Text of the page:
Background: Covering the skin by topical films affects the skin hydration and transepidermal water loss (TEWL). In vivo studies to investigate the water vapor permeation through topical films are complicated, expensive, ethically not preferred, and time- and labor-consuming. The objective of this study was to introduce an in vitro and subject-independent alternative evaluation method to predict the breathability of topical formulations. Methods: In this study, we developed an in vitro setup to simulate the TEWL values of human skin and investigated the breathability of five polymeric film formers used in topical formulations. Furthermore, a comparative in vivo TEWL study was performed on ten human volunteers with defined areas of skin covered with films of two selected polymers possessing different barrier properties. Results: By employing the in vitro setup, a vinylpyrrolidone/acrylates/lauryl methacrylate copolymer was determined to form the most breathable film, whereas acrylates/octylacrylamide copolymer and shellac films showed the highest barrier properties. The in vivo TEWL study demonstrated the same relative barrier properties for the acrylates/octylacrylamide and polyurethane-64 films, despite a more complex driving force for water vapor permeation due to moisture accumulation on the covered skin surfaces. Conclusion: We obtained a good correlation between the in vitro and in vivo results, demonstrating that our model can categorize different polymeric film formers based on their breathability when applied to human skin. This information can aid in selecting suitable film-forming polymers for topical formulations with either breathable or occluding functionalities.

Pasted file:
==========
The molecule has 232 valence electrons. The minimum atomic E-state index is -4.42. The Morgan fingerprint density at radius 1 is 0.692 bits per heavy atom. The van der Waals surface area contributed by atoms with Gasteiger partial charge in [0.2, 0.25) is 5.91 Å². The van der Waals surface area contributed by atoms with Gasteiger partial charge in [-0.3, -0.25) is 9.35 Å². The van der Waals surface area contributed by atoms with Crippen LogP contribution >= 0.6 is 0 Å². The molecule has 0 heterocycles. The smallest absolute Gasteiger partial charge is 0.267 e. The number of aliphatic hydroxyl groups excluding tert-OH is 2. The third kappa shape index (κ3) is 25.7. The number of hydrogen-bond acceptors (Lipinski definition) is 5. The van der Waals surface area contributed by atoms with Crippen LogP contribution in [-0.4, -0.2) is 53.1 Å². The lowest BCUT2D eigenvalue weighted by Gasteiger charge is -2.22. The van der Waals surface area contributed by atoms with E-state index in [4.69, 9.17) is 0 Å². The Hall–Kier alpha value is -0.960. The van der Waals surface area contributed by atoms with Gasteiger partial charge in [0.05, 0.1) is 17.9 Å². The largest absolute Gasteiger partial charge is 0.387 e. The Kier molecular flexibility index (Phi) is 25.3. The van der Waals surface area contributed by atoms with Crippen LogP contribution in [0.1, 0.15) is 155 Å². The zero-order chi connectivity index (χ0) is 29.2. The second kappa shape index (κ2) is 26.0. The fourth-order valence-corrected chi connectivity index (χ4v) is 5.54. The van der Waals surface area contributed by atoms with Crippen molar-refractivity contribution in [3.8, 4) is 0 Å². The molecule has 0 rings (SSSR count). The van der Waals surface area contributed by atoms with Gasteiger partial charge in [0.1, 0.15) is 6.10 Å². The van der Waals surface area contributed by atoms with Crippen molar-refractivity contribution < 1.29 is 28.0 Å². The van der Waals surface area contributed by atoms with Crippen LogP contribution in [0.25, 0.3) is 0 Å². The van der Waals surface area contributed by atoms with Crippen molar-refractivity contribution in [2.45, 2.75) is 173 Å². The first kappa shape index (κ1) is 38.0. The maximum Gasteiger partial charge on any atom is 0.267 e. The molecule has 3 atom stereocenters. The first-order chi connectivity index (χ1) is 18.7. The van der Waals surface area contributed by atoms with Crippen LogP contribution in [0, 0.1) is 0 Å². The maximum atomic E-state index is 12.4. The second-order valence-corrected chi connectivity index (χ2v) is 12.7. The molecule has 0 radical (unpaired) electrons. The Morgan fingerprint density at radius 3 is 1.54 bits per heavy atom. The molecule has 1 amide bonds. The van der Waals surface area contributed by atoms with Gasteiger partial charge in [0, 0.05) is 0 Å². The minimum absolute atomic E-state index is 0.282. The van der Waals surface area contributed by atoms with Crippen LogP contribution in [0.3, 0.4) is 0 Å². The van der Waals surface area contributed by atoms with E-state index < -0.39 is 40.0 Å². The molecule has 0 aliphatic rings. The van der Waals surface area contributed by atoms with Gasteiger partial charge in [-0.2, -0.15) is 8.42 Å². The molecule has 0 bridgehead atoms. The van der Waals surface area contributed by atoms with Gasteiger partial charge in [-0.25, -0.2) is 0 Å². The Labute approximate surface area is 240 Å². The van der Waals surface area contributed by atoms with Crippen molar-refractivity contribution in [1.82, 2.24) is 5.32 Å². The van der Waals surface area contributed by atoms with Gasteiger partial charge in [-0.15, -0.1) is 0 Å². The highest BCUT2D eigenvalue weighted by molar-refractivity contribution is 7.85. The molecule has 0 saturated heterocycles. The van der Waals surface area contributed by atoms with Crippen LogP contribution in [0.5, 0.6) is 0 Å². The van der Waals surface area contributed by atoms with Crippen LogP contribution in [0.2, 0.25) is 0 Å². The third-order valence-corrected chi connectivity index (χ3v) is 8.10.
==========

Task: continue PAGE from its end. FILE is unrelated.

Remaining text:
- film-forming polymers
- skin model
- transepidermal water loss (TEWL)